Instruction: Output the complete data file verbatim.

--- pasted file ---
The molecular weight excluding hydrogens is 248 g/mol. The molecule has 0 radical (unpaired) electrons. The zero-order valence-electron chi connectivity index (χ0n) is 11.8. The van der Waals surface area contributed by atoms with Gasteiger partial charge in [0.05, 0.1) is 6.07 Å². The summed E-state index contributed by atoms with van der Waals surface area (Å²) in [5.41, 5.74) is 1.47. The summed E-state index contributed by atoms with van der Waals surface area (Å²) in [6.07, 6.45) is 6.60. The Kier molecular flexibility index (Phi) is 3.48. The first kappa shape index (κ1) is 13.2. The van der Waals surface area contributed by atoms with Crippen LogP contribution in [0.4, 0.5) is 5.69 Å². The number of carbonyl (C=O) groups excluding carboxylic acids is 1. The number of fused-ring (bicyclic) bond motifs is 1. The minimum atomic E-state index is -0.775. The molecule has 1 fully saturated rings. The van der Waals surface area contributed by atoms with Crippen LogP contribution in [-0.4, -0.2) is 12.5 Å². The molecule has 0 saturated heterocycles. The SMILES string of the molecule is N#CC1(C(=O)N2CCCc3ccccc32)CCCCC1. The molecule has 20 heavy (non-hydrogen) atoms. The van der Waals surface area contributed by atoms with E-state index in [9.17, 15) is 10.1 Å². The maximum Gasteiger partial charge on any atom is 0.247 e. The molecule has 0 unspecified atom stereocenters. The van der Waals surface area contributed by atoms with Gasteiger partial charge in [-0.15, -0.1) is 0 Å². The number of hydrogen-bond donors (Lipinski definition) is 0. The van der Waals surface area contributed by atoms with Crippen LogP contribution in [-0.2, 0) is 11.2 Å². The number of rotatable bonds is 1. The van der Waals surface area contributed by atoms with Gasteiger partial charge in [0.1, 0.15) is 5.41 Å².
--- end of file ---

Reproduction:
The molecular weight excluding hydrogens is 248 g/mol. The molecule has 0 radical (unpaired) electrons. The zero-order valence-electron chi connectivity index (χ0n) is 11.8. The van der Waals surface area contributed by atoms with Gasteiger partial charge in [0.05, 0.1) is 6.07 Å². The summed E-state index contributed by atoms with van der Waals surface area (Å²) in [5.41, 5.74) is 1.47. The summed E-state index contributed by atoms with van der Waals surface area (Å²) in [6.07, 6.45) is 6.60. The Kier molecular flexibility index (Phi) is 3.48. The first kappa shape index (κ1) is 13.2. The van der Waals surface area contributed by atoms with Crippen LogP contribution in [0.4, 0.5) is 5.69 Å². The number of carbonyl (C=O) groups excluding carboxylic acids is 1. The number of fused-ring (bicyclic) bond motifs is 1. The minimum atomic E-state index is -0.775. The molecule has 1 fully saturated rings. The van der Waals surface area contributed by atoms with Crippen LogP contribution in [-0.4, -0.2) is 12.5 Å². The molecule has 0 saturated heterocycles. The SMILES string of the molecule is N#CC1(C(=O)N2CCCc3ccccc32)CCCCC1. The molecule has 20 heavy (non-hydrogen) atoms. The van der Waals surface area contributed by atoms with E-state index in [9.17, 15) is 10.1 Å². The maximum Gasteiger partial charge on any atom is 0.247 e. The molecule has 0 unspecified atom stereocenters. The van der Waals surface area contributed by atoms with Gasteiger partial charge in [-0.15, -0.1) is 0 Å². The number of hydrogen-bond donors (Lipinski definition) is 0. The van der Waals surface area contributed by atoms with Crippen LogP contribution in [-0.2, 0) is 11.2 Å². The number of rotatable bonds is 1. The van der Waals surface area contributed by atoms with Gasteiger partial charge in [0.1, 0.15) is 5.41 Å².